Second – and yet again – Sony has omitted the fingerprint sensor from the XZ1 in the US, while in other regions, including the UK, it's built into the easy-to-reach side-mounted power key.
The SIM tray is also needlessly fiddly. First you have to remove the plastic cover, which slides out with a microSD tray attached to it. This makes swapping expandable storage in and out easy, but the SIM tray doesn’t come attached.
Instead you have to dig out a separate plastic tray with your fingernail. It’s not easy, nor intuitive, and there’s no reassuring click when you slide the tray in to tell you it’s properly inserted.
The plus point here is that you don’t need a SIM tool to insert or remove the card, but we’d have liked the tray to be attached to the plastic cover like the microSD tray.
In true Sony Mobile tradition the Xperia XZ1 is also IP65/68 certified, meaning it’s fully dust- and water-resistant, while also being able to survive a dunk in the wet stuff without frying itself.
Around the XZ1’s top and bottom caps, the soft edges make way for the glossy, diamond-cut metal trim. The bottom plays host to the USB-C charging port, while you’ll find a 3.5mm headphone port on the top.
Sony has packed dual front-facing speakers into the Xperia XZ1, and these feature its new S-Force surround technology, which provides 50% more sound pressure than the speakers on the XZ.
This allows you to enjoy stereo surround sound while watching movies or playing games. We found the sound to be very good, and we much prefer the speaker placement over Samsung’s and Apple’s insistence on bottom-firing, single speakers which can be easily muffled by your hands.
The Sony Xperia XZ1 is available in four colors: Black, Warm Silver, Horizon Blue and Venus Pink, although it’s currently not clear if all those hues will come to every region the handset is sold in.
Finally on the design front, the back of the phone has received a tweak. The main camera sensor is located in the familiar place in the top-left corner, but the flash and laser have been relocated horizontally in the center of the handset.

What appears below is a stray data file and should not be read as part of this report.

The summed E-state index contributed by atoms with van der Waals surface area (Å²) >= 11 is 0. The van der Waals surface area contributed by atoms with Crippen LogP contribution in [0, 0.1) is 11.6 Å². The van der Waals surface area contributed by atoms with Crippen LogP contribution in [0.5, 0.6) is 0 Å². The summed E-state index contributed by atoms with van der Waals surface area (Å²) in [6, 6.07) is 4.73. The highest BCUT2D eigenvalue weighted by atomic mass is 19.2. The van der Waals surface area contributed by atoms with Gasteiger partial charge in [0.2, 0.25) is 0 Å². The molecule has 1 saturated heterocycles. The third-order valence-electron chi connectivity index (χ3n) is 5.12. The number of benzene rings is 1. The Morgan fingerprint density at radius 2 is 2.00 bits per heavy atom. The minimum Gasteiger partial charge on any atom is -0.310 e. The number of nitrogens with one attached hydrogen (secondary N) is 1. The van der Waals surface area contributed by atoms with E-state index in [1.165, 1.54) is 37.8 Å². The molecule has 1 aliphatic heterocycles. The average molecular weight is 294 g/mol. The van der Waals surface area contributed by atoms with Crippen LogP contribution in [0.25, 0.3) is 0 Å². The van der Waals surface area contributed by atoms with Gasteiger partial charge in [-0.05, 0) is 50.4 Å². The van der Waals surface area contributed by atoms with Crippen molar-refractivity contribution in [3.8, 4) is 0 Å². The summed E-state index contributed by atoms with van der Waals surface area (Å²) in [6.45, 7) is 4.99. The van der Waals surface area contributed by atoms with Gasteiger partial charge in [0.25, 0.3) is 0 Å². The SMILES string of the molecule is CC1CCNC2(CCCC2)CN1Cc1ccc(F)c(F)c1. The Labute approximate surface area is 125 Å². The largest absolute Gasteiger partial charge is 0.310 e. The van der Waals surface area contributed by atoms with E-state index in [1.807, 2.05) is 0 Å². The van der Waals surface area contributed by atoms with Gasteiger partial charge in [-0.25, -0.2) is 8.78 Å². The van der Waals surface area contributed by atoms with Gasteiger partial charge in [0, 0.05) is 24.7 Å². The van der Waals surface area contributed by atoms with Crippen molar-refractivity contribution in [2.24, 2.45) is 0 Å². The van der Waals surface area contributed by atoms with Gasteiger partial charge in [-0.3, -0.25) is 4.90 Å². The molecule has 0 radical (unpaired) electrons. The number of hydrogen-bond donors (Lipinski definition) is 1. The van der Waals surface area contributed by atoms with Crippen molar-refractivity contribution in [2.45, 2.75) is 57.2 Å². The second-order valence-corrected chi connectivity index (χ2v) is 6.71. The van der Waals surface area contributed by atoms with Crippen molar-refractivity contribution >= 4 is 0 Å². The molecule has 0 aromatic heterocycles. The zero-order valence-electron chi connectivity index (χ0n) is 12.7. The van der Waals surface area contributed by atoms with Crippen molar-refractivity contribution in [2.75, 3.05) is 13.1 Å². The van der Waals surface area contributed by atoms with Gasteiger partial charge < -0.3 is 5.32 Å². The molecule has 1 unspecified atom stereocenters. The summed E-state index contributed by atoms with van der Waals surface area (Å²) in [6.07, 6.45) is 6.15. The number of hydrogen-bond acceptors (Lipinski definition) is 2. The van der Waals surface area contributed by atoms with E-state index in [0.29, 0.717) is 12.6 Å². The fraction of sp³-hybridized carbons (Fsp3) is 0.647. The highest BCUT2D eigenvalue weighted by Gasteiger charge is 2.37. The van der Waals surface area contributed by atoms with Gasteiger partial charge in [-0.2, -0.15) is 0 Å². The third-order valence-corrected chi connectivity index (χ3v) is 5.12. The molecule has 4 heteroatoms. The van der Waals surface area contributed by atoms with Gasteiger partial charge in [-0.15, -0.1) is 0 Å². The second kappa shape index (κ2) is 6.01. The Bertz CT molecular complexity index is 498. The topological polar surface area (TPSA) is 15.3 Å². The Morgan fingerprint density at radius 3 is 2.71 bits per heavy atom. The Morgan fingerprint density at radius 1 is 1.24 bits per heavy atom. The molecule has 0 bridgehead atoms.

Overall the Sony Xperia XZ1 has a smart, premium design which could well be suited to business professionals, but there’s no getting away from the fact that it looks dated compared to its rivals.
- 5.2-inch Full HD display isn’t as high-res as expected for the price
- HDR supports provides an excellent viewing for video
The display on the Sony Xperia XZ1 is another feature you wouldn’t expect to see on a flagship Android phone in 2017.
What you get is a Gorilla Glass 5-covered 5.2-inch 1080p display. At this size the screen is sharp, text is easy to read and images are rendered with a high level of detail.
However, for the same money – and in some cases less – you can nab a flagship smartphone with a QHD display from a rival, providing even more detail, color and punch direct to your eyeballs.
Considering that Sony has already slapped a 4K display on the Xperia XZ Premium, it makes the decision to drop all the way back to 1080p on the XZ1 all the more puzzling.
It’s not all bad news though, as Sony has added HDR support to the screen on the XZ1, which means you can enjoy bright, clearer and more impactful visuals from supported services including YouTube, Amazon Prime and Netflix.
Videos with HDR support look impressive on the XZ1’s display, and it makes for an enjoyable viewing experience. The chunky bezels above and below the display are useful here too, as it gives you somewhere to rest your thumbs without covering any of the display.